The Sistine Chapel – or Cappella Sistina in Italian – is a sight to behold for the five million people a year that visit.  Each time I lead a tour there, its beauty always overwhelms my guests. However, beyond the pictures, it is as fascinating as it is stunning. Here’s 15 facts about the Sistine Chapel that demonstrate just how incredible it is – as a building, and a story: 

The Sistine Chapel is most famous for Michelangelo’s frescoes. 

However, there are other works of art inside the chapel that are just as beautiful. For instance, Botticelli was at work in the Sistine Chapel before Michelangelo. He created two striking frescoes along the walls telling the story of Christ and Moses. 

Botticelli’s Temptations of Christ – one of the artworks adorning the walls of the Sistine Chapel (Commons Wikipedia)

2 Incredibly – Michelangelo was not keen to take on the commission to paint the ceiling of the Sistine Chapel, and even when he did accept it, he was full of self-doubt. 

It’s quite extraordinary to imagine this – given how the frescoes are now considered one of the world’s greatest masterpieces. Scholars believe that he thought himself a good sculptor, but not a good enough painter. He took it on because it was a commission from the Pope and it was unheard of to refuse such a request. 

3 At one stage, Michelangelo thought that the commission was a trap.

He became convinced that because he couldn’t refuse, that it was in fact a set-up by his rivals, whom he thought might be keen to see him fail. 

4 The ceiling frescoes took Michelangelo four years to complete. In total, they cover 12,000 square feet. 

He painted the frescoes whilst standing upright. There’s a well known theory that he completed it all whilst lying on his back – but this is now thought to be nothing more than an urban legend.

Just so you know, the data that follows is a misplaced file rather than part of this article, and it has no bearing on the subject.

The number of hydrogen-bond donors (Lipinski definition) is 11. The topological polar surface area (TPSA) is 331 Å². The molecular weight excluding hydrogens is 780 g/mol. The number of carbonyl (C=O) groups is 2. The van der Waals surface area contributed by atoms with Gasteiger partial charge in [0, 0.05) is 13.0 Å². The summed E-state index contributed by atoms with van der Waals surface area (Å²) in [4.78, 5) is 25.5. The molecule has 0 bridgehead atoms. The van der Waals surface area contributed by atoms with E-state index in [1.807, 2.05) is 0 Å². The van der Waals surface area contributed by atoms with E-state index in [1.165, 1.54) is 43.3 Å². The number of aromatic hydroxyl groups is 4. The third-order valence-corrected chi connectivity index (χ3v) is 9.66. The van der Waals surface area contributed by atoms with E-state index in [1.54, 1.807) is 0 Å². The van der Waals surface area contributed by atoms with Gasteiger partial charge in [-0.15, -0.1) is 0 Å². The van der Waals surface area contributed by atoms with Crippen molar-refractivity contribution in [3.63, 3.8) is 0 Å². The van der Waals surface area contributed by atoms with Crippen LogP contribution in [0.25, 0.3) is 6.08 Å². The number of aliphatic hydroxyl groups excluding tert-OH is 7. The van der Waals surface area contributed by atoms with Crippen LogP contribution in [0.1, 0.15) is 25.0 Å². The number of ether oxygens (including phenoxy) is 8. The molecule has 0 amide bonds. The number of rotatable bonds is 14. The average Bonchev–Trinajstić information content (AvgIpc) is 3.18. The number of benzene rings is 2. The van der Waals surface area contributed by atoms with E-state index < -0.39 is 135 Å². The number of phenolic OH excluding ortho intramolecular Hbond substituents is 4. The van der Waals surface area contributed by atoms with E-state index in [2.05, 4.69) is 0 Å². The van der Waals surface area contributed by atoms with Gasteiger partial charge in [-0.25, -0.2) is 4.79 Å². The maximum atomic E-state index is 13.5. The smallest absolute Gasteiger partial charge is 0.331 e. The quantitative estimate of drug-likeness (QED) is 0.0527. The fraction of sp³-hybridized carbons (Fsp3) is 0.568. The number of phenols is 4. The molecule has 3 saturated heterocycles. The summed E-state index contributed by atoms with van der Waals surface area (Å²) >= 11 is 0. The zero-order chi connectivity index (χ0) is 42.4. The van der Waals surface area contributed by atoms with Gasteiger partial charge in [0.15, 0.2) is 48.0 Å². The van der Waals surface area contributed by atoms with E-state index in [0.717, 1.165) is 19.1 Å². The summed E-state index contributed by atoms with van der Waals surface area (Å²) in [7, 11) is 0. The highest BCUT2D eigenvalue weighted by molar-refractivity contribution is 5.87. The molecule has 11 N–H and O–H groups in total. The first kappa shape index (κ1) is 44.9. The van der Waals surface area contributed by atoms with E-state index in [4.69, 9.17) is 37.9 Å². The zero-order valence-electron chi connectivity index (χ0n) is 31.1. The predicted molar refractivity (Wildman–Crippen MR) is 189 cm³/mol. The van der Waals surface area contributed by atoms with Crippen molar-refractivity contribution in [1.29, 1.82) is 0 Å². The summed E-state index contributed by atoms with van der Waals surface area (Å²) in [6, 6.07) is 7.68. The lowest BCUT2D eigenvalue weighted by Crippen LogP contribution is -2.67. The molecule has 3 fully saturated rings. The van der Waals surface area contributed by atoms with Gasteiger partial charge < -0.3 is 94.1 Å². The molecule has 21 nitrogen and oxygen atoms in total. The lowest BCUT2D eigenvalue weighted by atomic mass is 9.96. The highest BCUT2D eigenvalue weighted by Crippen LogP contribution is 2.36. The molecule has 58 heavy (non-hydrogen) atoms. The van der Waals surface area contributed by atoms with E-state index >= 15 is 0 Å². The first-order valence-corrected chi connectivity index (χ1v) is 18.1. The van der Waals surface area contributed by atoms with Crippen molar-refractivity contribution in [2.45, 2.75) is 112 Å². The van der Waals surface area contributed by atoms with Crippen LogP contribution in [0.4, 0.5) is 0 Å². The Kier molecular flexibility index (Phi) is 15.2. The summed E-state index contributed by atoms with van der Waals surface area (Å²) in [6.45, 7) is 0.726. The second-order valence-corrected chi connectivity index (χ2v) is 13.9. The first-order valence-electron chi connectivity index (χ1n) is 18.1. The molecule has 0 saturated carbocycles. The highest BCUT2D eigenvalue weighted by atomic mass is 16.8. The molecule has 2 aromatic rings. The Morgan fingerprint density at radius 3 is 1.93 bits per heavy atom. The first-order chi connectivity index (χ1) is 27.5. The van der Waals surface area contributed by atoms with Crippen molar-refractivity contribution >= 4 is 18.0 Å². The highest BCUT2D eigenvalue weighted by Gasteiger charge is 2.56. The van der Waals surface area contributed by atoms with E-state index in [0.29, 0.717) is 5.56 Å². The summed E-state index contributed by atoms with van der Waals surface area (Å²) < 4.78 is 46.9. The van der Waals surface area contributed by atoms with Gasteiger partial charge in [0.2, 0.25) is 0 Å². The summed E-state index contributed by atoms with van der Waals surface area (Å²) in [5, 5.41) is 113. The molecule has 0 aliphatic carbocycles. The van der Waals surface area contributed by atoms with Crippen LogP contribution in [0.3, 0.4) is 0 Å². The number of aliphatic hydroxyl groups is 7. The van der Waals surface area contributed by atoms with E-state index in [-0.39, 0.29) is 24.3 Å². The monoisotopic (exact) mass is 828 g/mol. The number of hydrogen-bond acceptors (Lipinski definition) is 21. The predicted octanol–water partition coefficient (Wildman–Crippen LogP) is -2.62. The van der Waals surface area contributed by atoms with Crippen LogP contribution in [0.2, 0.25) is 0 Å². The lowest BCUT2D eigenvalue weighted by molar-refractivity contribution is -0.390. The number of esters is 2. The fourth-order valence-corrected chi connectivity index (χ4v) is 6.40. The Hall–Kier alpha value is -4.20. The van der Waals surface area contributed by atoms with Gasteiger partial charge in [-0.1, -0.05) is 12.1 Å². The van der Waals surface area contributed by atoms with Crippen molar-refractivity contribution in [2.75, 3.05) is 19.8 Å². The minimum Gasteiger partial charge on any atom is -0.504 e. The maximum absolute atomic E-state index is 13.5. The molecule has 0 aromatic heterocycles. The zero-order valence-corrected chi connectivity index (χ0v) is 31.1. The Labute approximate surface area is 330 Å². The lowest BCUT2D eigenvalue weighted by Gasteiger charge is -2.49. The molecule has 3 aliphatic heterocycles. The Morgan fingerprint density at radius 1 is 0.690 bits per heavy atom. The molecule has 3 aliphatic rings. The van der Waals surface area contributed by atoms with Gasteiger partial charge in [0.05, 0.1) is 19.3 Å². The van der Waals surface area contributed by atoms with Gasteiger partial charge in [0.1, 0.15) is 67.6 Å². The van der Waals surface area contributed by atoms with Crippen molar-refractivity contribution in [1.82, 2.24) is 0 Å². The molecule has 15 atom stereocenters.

The vast ceiling of the Sistine Chapel (Commons Wikipedia)

5 Michelangelo did have to repaint a large portion of his work, after some of it became mouldy one year after he started. 

He apparently informed the Pope, using this as proof of how he wasn’t a good painter – but the Pope asked him to continue, and once again he could not refuse. So – he repainted the work that had become mouldy. When you visit for yourself and see the detail and scale – you will get a feel for how frustrated he must have felt about this. However, since then the work has held together very well. 

6 Michelangelo’s depiction of God in the frescoes was one of the first of its kind. 

It shows a man, with long white hair and a beard – an image that through time has become quite common. Yet – until that point, God had not been portrayed as a person in that way. 

The first depiction of God as a bearded, older man, sat within the outline of a brain, perhaps?

7 Michelangelo features God six times throughout the frescoes. 

However, he painted these images last since he wanted to perfect his approach first. 

8 Michelangelo returned to paint the Last Judgement  – that’s the panel you will see behind the altar. 

He is said to have painted two self-portraits within this painting. Both are sadly negative and miserable depictions of him. 

9 In the 1560s, Pope Pius IV, ordered that the nudes in Michelangelo’s paintings have fig leaves and loincloths strategically placed to hide their presumed blushes.